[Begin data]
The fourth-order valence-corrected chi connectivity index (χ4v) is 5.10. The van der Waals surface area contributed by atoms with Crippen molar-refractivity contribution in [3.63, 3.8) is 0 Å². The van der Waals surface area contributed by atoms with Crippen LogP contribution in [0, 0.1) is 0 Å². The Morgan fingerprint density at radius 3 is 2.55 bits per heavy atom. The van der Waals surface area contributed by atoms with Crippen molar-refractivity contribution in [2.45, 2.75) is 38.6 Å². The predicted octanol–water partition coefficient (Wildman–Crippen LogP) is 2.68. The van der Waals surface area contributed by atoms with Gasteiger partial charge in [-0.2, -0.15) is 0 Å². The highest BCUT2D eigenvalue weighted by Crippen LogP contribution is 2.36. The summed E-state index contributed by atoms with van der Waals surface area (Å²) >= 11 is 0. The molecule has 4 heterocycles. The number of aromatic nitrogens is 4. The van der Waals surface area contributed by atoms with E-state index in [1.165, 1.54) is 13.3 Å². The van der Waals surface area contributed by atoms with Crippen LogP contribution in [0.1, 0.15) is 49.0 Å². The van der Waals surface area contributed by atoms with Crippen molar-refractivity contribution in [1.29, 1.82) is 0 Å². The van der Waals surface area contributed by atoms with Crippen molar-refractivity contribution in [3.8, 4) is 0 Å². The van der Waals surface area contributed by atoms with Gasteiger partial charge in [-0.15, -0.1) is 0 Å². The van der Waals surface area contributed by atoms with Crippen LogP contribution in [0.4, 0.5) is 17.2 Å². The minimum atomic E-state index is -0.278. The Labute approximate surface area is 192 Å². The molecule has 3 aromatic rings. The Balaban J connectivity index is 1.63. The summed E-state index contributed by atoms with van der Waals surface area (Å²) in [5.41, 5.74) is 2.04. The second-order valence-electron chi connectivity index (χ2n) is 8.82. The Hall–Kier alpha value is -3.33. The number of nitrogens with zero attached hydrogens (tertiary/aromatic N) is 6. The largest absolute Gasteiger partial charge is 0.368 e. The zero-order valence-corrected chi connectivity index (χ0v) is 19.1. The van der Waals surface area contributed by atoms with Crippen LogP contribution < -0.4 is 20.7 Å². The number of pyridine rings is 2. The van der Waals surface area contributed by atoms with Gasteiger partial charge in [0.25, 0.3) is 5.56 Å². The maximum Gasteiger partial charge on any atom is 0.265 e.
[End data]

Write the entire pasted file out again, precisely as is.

The fourth-order valence-corrected chi connectivity index (χ4v) is 5.10. The van der Waals surface area contributed by atoms with Crippen molar-refractivity contribution in [3.63, 3.8) is 0 Å². The van der Waals surface area contributed by atoms with Crippen LogP contribution in [0, 0.1) is 0 Å². The Morgan fingerprint density at radius 3 is 2.55 bits per heavy atom. The van der Waals surface area contributed by atoms with Crippen molar-refractivity contribution in [2.45, 2.75) is 38.6 Å². The predicted octanol–water partition coefficient (Wildman–Crippen LogP) is 2.68. The van der Waals surface area contributed by atoms with Gasteiger partial charge in [-0.2, -0.15) is 0 Å². The highest BCUT2D eigenvalue weighted by Crippen LogP contribution is 2.36. The summed E-state index contributed by atoms with van der Waals surface area (Å²) >= 11 is 0. The molecule has 4 heterocycles. The number of aromatic nitrogens is 4. The van der Waals surface area contributed by atoms with E-state index in [1.165, 1.54) is 13.3 Å². The van der Waals surface area contributed by atoms with Crippen LogP contribution in [0.1, 0.15) is 49.0 Å². The van der Waals surface area contributed by atoms with Crippen molar-refractivity contribution in [1.29, 1.82) is 0 Å². The van der Waals surface area contributed by atoms with Crippen molar-refractivity contribution in [3.8, 4) is 0 Å². The van der Waals surface area contributed by atoms with Gasteiger partial charge in [-0.15, -0.1) is 0 Å². The van der Waals surface area contributed by atoms with Crippen LogP contribution in [0.4, 0.5) is 17.2 Å². The minimum atomic E-state index is -0.278. The Labute approximate surface area is 192 Å². The molecule has 3 aromatic rings. The Balaban J connectivity index is 1.63. The summed E-state index contributed by atoms with van der Waals surface area (Å²) in [5.41, 5.74) is 2.04. The second-order valence-electron chi connectivity index (χ2n) is 8.82. The Hall–Kier alpha value is -3.33. The number of nitrogens with zero attached hydrogens (tertiary/aromatic N) is 6. The largest absolute Gasteiger partial charge is 0.368 e. The zero-order valence-corrected chi connectivity index (χ0v) is 19.1. The van der Waals surface area contributed by atoms with Crippen LogP contribution < -0.4 is 20.7 Å². The number of pyridine rings is 2. The van der Waals surface area contributed by atoms with Gasteiger partial charge in [0.25, 0.3) is 5.56 Å². The maximum Gasteiger partial charge on any atom is 0.265 e.